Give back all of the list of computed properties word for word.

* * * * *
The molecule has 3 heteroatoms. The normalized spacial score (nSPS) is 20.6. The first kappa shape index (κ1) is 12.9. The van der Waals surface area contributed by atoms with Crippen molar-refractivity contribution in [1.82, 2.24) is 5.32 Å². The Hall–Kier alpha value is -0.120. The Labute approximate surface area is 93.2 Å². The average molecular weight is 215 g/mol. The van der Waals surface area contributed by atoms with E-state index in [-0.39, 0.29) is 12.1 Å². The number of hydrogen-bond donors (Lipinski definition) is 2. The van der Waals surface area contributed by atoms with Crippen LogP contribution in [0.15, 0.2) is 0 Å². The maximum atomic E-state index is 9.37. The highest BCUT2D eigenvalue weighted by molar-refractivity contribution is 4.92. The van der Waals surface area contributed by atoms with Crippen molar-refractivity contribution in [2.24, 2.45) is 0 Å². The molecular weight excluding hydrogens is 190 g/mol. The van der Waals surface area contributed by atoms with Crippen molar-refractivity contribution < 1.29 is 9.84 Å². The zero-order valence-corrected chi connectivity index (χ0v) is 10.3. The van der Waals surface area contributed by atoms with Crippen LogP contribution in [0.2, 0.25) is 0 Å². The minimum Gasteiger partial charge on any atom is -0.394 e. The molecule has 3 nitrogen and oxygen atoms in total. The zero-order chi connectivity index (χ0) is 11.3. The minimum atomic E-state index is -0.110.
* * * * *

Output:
The molecule has 3 heteroatoms. The normalized spacial score (nSPS) is 20.6. The first kappa shape index (κ1) is 12.9. The van der Waals surface area contributed by atoms with Crippen molar-refractivity contribution in [1.82, 2.24) is 5.32 Å². The Hall–Kier alpha value is -0.120. The Labute approximate surface area is 93.2 Å². The average molecular weight is 215 g/mol. The van der Waals surface area contributed by atoms with E-state index in [-0.39, 0.29) is 12.1 Å². The number of hydrogen-bond donors (Lipinski definition) is 2. The van der Waals surface area contributed by atoms with Crippen LogP contribution in [0.15, 0.2) is 0 Å². The maximum atomic E-state index is 9.37. The highest BCUT2D eigenvalue weighted by molar-refractivity contribution is 4.92. The van der Waals surface area contributed by atoms with Crippen molar-refractivity contribution in [2.24, 2.45) is 0 Å². The molecular weight excluding hydrogens is 190 g/mol. The van der Waals surface area contributed by atoms with Crippen molar-refractivity contribution < 1.29 is 9.84 Å². The zero-order valence-corrected chi connectivity index (χ0v) is 10.3. The van der Waals surface area contributed by atoms with Crippen LogP contribution in [0.2, 0.25) is 0 Å². The minimum Gasteiger partial charge on any atom is -0.394 e. The molecule has 3 nitrogen and oxygen atoms in total. The zero-order chi connectivity index (χ0) is 11.3. The minimum atomic E-state index is -0.110.